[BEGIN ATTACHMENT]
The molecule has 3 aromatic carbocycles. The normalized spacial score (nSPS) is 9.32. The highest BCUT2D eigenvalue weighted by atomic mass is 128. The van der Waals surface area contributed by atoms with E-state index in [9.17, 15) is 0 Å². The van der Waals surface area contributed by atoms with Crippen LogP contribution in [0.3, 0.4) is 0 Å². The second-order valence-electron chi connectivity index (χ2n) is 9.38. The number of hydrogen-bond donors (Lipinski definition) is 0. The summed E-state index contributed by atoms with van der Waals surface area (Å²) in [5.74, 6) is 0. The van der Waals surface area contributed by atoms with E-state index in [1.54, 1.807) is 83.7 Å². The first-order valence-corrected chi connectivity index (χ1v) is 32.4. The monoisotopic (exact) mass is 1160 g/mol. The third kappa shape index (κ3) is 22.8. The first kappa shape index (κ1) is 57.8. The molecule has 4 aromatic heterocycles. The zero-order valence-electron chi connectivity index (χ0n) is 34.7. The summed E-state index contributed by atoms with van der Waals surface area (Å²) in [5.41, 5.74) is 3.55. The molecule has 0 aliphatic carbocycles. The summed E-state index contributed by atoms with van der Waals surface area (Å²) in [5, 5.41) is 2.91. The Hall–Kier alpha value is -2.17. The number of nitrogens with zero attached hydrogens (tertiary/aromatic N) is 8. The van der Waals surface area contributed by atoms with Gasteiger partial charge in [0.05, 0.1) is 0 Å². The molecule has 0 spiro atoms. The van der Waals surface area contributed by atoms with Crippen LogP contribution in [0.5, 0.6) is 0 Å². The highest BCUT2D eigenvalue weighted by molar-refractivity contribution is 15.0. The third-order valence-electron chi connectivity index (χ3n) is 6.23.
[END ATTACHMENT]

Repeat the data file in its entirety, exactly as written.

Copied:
The molecule has 3 aromatic carbocycles. The normalized spacial score (nSPS) is 9.32. The highest BCUT2D eigenvalue weighted by atomic mass is 128. The van der Waals surface area contributed by atoms with E-state index in [9.17, 15) is 0 Å². The van der Waals surface area contributed by atoms with Crippen LogP contribution in [0.3, 0.4) is 0 Å². The second-order valence-electron chi connectivity index (χ2n) is 9.38. The number of hydrogen-bond donors (Lipinski definition) is 0. The summed E-state index contributed by atoms with van der Waals surface area (Å²) in [5.74, 6) is 0. The van der Waals surface area contributed by atoms with E-state index in [1.54, 1.807) is 83.7 Å². The first-order valence-corrected chi connectivity index (χ1v) is 32.4. The monoisotopic (exact) mass is 1160 g/mol. The third kappa shape index (κ3) is 22.8. The first kappa shape index (κ1) is 57.8. The molecule has 4 aromatic heterocycles. The zero-order valence-electron chi connectivity index (χ0n) is 34.7. The summed E-state index contributed by atoms with van der Waals surface area (Å²) in [5.41, 5.74) is 3.55. The molecule has 0 aliphatic carbocycles. The summed E-state index contributed by atoms with van der Waals surface area (Å²) in [5, 5.41) is 2.91. The Hall–Kier alpha value is -2.17. The number of nitrogens with zero attached hydrogens (tertiary/aromatic N) is 8. The van der Waals surface area contributed by atoms with Gasteiger partial charge in [0.05, 0.1) is 0 Å². The molecule has 0 spiro atoms. The van der Waals surface area contributed by atoms with Crippen LogP contribution in [0.5, 0.6) is 0 Å². The highest BCUT2D eigenvalue weighted by molar-refractivity contribution is 15.0. The third-order valence-electron chi connectivity index (χ3n) is 6.23.